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GST no panacea

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The Goods and Services Tax (GST) is being flaunted as the single-biggest economic reform since the economic liberalisation of 1991. Even critics of the tax, who complain about its complex four-slab rate structure, agree that it is a step in the right direction. The primary reason is that it does away with the present system of multiple Central and State taxes, replacing it with a much simpler tax system.


Another supposed benefit of GST is that it is a tax on consumption, which replaces the current web of ‘cascading’ taxes in the production chain that increases prices and distorts production. In the process, it is said, the new tax system does away with the barriers to free trade within and between States, effectively turning India into a single free market for goods and services.

For sceptics, there is good reason to doubt all these claimed benefits of the GST. One, a nationwide tax such as the GST will lead to a higher tax burden as it reduces tax competition. Earlier, States which were keen to attract investment and labour from each other had a reason to cut taxes. Now, the Centre, which will face no tax competition except from the rest of the world, can determine rates at whim. This will encourage tax rate increases that are detrimental to growth.

Two, the number of taxes does not necessarily reflect the actual burden imposed on businesses by any tax system. For example, a single, high tax rate might impose a greater burden on businesses than multiple taxes that add up to a lower rate.

A single, low tax rate might also turn out to be more burdensome if the cost of bureaucratic compliance is higher than under multiple, higher tax rates. So what matters eventually is the overall burden under a tax regime, which is likely to be lower when States compete than otherwise.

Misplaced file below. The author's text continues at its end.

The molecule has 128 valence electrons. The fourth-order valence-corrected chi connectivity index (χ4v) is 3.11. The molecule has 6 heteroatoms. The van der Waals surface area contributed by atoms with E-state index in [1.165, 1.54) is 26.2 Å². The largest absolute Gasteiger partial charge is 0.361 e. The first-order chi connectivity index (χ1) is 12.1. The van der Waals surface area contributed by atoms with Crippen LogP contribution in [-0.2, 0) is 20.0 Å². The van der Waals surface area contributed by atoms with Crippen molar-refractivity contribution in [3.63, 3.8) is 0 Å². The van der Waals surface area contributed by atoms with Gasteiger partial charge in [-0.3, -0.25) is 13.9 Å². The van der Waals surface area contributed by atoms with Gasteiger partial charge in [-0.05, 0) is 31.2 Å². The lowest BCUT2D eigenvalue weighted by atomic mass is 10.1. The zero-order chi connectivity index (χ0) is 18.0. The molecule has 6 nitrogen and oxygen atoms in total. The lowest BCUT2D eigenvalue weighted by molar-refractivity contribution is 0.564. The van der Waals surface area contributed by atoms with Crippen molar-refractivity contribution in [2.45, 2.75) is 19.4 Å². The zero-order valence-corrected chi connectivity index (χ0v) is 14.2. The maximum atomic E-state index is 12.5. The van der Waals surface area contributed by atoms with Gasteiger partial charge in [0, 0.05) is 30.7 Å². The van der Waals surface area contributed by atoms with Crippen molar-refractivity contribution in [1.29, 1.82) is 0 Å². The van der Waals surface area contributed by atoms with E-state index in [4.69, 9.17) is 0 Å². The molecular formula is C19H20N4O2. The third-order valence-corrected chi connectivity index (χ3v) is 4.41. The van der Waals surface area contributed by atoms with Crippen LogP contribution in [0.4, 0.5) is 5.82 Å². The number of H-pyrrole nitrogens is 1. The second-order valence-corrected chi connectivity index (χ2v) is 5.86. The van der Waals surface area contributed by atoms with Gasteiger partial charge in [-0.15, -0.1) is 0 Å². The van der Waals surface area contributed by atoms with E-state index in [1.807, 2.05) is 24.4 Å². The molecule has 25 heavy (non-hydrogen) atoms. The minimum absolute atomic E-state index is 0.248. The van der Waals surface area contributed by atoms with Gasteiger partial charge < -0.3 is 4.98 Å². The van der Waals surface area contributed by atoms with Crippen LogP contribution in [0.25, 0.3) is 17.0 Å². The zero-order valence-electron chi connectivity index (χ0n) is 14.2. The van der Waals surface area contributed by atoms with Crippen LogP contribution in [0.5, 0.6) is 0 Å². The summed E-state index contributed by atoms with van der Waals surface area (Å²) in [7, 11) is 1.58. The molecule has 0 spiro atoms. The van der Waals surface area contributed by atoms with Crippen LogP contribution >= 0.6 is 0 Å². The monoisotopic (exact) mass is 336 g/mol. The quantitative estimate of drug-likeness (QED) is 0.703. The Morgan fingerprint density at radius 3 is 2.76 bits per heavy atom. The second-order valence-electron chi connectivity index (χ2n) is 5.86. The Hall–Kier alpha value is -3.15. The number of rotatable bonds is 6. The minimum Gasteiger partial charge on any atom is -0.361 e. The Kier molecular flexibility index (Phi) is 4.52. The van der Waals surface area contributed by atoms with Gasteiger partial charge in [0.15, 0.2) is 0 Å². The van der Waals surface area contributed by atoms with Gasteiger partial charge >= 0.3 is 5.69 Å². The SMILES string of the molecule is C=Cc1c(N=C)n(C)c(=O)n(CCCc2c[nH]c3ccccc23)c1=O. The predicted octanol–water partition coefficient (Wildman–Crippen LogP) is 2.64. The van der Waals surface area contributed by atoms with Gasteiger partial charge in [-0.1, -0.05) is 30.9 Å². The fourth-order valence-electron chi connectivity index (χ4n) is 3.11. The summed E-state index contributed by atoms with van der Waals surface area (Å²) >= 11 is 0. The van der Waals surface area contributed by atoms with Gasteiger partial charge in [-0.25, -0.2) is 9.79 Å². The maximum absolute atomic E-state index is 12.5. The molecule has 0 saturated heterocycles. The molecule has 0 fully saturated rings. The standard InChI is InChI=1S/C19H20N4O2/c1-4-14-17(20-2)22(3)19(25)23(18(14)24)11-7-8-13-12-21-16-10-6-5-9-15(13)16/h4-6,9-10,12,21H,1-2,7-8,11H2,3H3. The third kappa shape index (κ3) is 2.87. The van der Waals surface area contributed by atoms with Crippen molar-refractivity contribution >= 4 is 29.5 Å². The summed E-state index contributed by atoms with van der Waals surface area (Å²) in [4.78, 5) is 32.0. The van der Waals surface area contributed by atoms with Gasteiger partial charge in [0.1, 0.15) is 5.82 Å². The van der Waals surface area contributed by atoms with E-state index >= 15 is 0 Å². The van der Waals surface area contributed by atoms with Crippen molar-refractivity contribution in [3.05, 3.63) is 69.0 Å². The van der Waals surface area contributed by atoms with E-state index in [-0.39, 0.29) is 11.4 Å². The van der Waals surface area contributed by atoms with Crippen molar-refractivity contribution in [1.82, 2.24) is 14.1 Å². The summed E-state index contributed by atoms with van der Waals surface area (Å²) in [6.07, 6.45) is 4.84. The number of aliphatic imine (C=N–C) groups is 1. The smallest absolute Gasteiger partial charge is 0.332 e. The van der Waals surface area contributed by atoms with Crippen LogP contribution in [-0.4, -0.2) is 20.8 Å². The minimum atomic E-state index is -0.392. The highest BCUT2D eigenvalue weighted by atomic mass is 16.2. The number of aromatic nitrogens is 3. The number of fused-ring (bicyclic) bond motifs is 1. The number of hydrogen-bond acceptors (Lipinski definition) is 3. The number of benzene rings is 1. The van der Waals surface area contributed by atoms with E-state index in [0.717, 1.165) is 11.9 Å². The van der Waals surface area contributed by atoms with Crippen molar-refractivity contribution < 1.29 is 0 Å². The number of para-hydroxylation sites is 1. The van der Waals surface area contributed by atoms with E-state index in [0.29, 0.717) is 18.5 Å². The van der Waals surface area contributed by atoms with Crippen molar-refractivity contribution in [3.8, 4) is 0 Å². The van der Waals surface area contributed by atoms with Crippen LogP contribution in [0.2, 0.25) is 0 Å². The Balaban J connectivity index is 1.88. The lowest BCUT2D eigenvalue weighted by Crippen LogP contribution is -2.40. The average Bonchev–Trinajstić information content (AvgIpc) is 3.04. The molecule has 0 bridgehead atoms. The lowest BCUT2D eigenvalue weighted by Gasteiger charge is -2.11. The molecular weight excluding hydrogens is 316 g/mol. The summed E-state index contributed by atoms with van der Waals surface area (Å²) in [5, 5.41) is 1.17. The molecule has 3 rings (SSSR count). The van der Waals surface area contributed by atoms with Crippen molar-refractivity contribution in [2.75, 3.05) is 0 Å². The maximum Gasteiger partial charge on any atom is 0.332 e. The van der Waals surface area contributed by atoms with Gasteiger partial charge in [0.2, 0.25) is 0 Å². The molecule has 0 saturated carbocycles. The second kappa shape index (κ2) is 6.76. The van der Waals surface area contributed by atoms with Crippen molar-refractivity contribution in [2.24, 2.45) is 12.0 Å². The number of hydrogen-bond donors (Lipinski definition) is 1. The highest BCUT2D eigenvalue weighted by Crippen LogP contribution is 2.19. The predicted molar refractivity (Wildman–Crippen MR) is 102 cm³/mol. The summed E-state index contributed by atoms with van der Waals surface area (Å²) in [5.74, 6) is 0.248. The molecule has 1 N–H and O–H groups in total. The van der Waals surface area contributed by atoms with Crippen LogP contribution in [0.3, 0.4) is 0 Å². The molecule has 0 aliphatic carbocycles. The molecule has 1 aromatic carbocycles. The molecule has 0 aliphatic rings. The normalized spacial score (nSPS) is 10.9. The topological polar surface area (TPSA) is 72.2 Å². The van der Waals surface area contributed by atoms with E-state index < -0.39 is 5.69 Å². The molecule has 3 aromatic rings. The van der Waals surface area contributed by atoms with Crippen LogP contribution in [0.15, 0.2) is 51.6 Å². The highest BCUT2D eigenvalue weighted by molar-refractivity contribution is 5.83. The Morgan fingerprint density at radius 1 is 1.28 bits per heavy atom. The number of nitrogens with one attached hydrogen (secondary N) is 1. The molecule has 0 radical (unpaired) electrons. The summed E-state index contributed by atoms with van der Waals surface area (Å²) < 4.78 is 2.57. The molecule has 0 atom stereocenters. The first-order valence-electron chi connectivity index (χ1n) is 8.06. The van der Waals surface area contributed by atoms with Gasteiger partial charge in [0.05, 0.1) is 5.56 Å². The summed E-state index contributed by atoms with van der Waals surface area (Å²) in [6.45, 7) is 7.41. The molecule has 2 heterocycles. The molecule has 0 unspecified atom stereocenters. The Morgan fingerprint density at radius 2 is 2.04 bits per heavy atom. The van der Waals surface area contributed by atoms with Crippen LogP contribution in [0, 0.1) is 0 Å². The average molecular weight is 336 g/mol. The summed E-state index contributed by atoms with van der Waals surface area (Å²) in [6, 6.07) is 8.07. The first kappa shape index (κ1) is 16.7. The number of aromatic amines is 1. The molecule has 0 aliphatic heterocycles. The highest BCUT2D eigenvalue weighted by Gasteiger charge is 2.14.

No change in prices

Three, contrary to common belief, the prices that consumers pay don’t rise or fall in tandem with taxes imposed on goods, be they production or consumption taxes. Consumer prices are determined purely by consumer demand, not the cost of production. It is true that a discriminatory tax might force businesses to discontinue or reduce the supply of certain goods in favour of others.

Such distortion of production can lead to the rise in the prices of certain goods (due to lower supply) and a fall in the prices of others (due to greater supply), which is clearly not the same as a general increase in prices. Which brings us to the final point point. It is true that multiple taxes across and within States can distort production, but the benefits in the form of lower tax rates are likely to outweigh the costs of such distortion.

A bigger, but imperfect, economic pie may be preferable to a smaller, but perfect, one.

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Printable version | Oct 17, 2021 12:14:11 AM |

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